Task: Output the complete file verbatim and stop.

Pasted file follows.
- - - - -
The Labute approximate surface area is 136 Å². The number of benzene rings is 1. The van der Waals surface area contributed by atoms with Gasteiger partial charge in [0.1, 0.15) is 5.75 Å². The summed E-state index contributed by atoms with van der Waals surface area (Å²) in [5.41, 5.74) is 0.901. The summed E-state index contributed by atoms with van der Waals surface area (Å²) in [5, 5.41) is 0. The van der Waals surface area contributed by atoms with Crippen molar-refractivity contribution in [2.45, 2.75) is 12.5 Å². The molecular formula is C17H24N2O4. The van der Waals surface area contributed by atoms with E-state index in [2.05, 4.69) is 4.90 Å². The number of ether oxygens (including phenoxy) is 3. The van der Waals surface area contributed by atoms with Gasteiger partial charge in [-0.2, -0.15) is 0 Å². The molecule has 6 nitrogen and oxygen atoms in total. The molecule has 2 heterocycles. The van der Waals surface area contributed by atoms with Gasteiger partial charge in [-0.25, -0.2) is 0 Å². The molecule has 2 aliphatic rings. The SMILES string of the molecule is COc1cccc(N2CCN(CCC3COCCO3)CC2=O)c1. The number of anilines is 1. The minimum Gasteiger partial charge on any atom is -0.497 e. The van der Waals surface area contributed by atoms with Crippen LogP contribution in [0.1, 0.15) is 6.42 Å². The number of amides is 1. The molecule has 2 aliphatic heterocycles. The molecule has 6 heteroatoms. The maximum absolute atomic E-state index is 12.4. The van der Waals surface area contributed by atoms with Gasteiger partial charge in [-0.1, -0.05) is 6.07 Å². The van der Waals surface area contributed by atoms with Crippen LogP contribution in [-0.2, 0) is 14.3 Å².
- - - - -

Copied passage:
The Labute approximate surface area is 136 Å². The number of benzene rings is 1. The van der Waals surface area contributed by atoms with Gasteiger partial charge in [0.1, 0.15) is 5.75 Å². The summed E-state index contributed by atoms with van der Waals surface area (Å²) in [5.41, 5.74) is 0.901. The summed E-state index contributed by atoms with van der Waals surface area (Å²) in [5, 5.41) is 0. The van der Waals surface area contributed by atoms with Crippen molar-refractivity contribution in [2.45, 2.75) is 12.5 Å². The molecular formula is C17H24N2O4. The van der Waals surface area contributed by atoms with E-state index in [2.05, 4.69) is 4.90 Å². The number of ether oxygens (including phenoxy) is 3. The van der Waals surface area contributed by atoms with Gasteiger partial charge in [-0.2, -0.15) is 0 Å². The molecule has 6 nitrogen and oxygen atoms in total. The molecule has 2 heterocycles. The van der Waals surface area contributed by atoms with Gasteiger partial charge in [-0.25, -0.2) is 0 Å². The molecule has 2 aliphatic rings. The SMILES string of the molecule is COc1cccc(N2CCN(CCC3COCCO3)CC2=O)c1. The number of anilines is 1. The minimum Gasteiger partial charge on any atom is -0.497 e. The van der Waals surface area contributed by atoms with Crippen LogP contribution in [0.1, 0.15) is 6.42 Å². The number of amides is 1. The molecule has 2 aliphatic heterocycles. The molecule has 6 heteroatoms. The maximum absolute atomic E-state index is 12.4. The van der Waals surface area contributed by atoms with Gasteiger partial charge in [-0.1, -0.05) is 6.07 Å². The van der Waals surface area contributed by atoms with Crippen LogP contribution in [-0.2, 0) is 14.3 Å².